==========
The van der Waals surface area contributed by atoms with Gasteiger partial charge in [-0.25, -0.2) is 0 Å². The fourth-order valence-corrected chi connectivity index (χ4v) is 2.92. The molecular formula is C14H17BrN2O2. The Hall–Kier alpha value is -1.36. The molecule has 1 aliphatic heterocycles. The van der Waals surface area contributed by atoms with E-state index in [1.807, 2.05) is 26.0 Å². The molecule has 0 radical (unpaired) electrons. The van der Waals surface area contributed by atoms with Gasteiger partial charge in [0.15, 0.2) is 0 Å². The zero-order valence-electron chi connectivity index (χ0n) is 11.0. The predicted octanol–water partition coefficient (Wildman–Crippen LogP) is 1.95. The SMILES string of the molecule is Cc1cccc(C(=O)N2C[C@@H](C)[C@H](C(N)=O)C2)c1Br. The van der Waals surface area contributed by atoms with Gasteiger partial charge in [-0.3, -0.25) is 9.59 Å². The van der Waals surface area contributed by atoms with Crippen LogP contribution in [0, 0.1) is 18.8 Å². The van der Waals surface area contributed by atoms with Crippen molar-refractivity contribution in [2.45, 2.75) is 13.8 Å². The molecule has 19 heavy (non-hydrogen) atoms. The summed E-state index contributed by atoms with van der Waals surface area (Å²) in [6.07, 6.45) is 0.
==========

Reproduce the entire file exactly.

The van der Waals surface area contributed by atoms with Gasteiger partial charge in [-0.25, -0.2) is 0 Å². The fourth-order valence-corrected chi connectivity index (χ4v) is 2.92. The molecular formula is C14H17BrN2O2. The Hall–Kier alpha value is -1.36. The molecule has 1 aliphatic heterocycles. The van der Waals surface area contributed by atoms with E-state index in [1.807, 2.05) is 26.0 Å². The molecule has 0 radical (unpaired) electrons. The van der Waals surface area contributed by atoms with Gasteiger partial charge in [0.15, 0.2) is 0 Å². The zero-order valence-electron chi connectivity index (χ0n) is 11.0. The predicted octanol–water partition coefficient (Wildman–Crippen LogP) is 1.95. The SMILES string of the molecule is Cc1cccc(C(=O)N2C[C@@H](C)[C@H](C(N)=O)C2)c1Br. The van der Waals surface area contributed by atoms with Gasteiger partial charge in [-0.3, -0.25) is 9.59 Å². The van der Waals surface area contributed by atoms with Crippen LogP contribution in [0, 0.1) is 18.8 Å². The van der Waals surface area contributed by atoms with Crippen molar-refractivity contribution in [2.45, 2.75) is 13.8 Å². The molecule has 19 heavy (non-hydrogen) atoms. The summed E-state index contributed by atoms with van der Waals surface area (Å²) in [6.07, 6.45) is 0.